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I'm impressed that this thread has steered clear of the name calling that often follows other CD wolf threads...
I have to say that I'm on the fence (wolf-proof fence? ) about the reintroduction. I've always had a profound, romantic infatuation with wolves. While I'd never adopt a wolf hybrid, because of their natural tendency of wanting to establish themselves as Alphas of the household, and their lack of the genetic, symbiotic adapted features that dogs are born with, I still love those wolfie faces, and I invariably go for wolfie-looking dogs. The idea of recreating a balanced environment with the apex predator in its rightful place has seemed both logical and emotionally attractive to me.

But now that we have property in a reintroduction area, in North Idaho, on the front lines so to speak, I've learned to see the other side of the story. Elk disappearing, ranchers losing sheep and cattle, dogs being taken from their own front porches--the anti-wolf attitude doesn't have to be irrational and atavistic: it is very often based in a very practical reality. We've sat on our front porch with our dogs, listening to the local pack of wolves howling up on the mountain just a few miles away, and it was both exhilarating and terrifying! Can we coexist? I really hope so, with caution and respect, and if necessary, humane management. But I no longer think that all ranchers and hunters who want to turn back the clock to a wolf-free era are evil or misguided.
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Old Yesterday, 01:12 PM
 
Location: New York Area
35,124 posts, read 17,087,061 times
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Quote:
Originally Posted by Clark Fork Fantast View Post
I'm impressed that this thread has steered clear of the name calling that often follows other CD wolf threads...
I chose a book I had recently read that was itself fairly balanced. I think that was a good starting point for the thread.
Quote:
Originally Posted by Clark Fork Fantast View Post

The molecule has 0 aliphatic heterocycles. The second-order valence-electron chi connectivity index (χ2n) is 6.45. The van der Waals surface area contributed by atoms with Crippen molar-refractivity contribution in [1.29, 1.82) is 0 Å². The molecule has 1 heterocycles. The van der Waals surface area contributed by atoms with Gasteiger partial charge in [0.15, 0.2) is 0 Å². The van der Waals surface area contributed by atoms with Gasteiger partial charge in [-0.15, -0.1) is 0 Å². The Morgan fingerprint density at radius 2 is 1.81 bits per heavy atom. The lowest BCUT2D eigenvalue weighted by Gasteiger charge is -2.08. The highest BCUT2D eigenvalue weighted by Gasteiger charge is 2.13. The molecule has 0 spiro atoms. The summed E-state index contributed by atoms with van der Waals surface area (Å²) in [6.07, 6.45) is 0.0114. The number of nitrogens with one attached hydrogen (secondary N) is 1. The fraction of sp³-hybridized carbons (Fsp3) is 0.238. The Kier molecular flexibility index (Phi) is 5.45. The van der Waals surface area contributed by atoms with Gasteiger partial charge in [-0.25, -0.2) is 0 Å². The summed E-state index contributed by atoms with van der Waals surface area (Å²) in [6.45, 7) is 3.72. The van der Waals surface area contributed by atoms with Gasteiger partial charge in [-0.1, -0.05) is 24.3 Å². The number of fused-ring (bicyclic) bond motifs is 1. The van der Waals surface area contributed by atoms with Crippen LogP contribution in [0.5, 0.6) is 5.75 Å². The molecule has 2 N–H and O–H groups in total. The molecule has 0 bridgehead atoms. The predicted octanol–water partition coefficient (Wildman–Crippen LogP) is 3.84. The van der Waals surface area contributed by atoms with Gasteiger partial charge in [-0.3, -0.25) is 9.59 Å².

I have to say that I'm on the fence (wolf-proof fence? ) about the reintroduction. I've always had a profound, romantic infatuation with wolves. While I'd never adopt a wolf hybrid, because of their natural tendency of wanting to establish themselves as Alphas of the household, and their lack of the genetic, symbiotic adapted features that dogs are born with, I still love those wolfie faces, and I invariably go for wolfie-looking dogs. The idea of recreating a balanced environment with the apex predator in its rightful place has seemed both logical and emotionally attractive to me.
Pretty much how I feel. I have little question that Elk and deer do a lot of damage to a wild or semi wild area without control. I also feel that hunters cannot substitute for predation because hunters take the best rather than the weakest or most sickly animals. Also, in both species the males are antlered and the females are not. Thus, hunting does not really keep the population down as a male elk or deer can impregnate many females. First, if those are abundant killing a few bull elk does nothing to restrain the population.

Quote:
Originally Posted by Clark Fork Fantast View Post
But now that we have property in a reintroduction area, in North Idaho, on the front lines so to speak, I've learned to see the other side of the story. Elk disappearing, ranchers losing sheep and cattle, dogs being taken from their own front porches--the anti-wolf attitude doesn't have to be irrational and atavistic: it is very often based in a very practical reality. We've sat on our front porch with our dogs, listening to the local pack of wolves howling up on the mountain just a few miles away, and it was both exhilarating and terrifying! Can we coexist? I really hope so, with caution and respect, and if necessary, humane management. But I no longer think that all ranchers and hunters who want to turn back the clock to a wolf-free era are evil or misguided.
I feel that measures should be taken to enhance the fear of Man of predator animals such as wolves, coyotes, mountain lions and bears. If these animals have no fear of man, they will feed from garbage. They will also not mind making a dinner of someone's pet dog. If these animals are kept afraid of humans come up without exterminating them, they will hopefully keep their distance. That will help people and predator animals get along a lot better. As it is, in my area deer are so unafraid of people that I can usually walk up fairly close to them to take a picture. I don't make a habit of that because I know the deer can be dangerous.
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Old Today, 07:49 AM
 
Location: The Driftless Area, WI
7,285 posts, read 5,165,355 times
Reputation: 17794
You bring up good points about the weaknesses of using hunting as an artificial replacement for apex predators...but it's better than nothing.

About the only thing good about Cook County IL (Chicago) is their 67,000 ac Forest Preserve. Kept unpublicized for fear of inducing outrage among Eco-Do-Gooders, they hold an annual hunt by professionals to keep the deer population in check. Without that, the deer would quickly devastate their available feed and they'd all starve to death.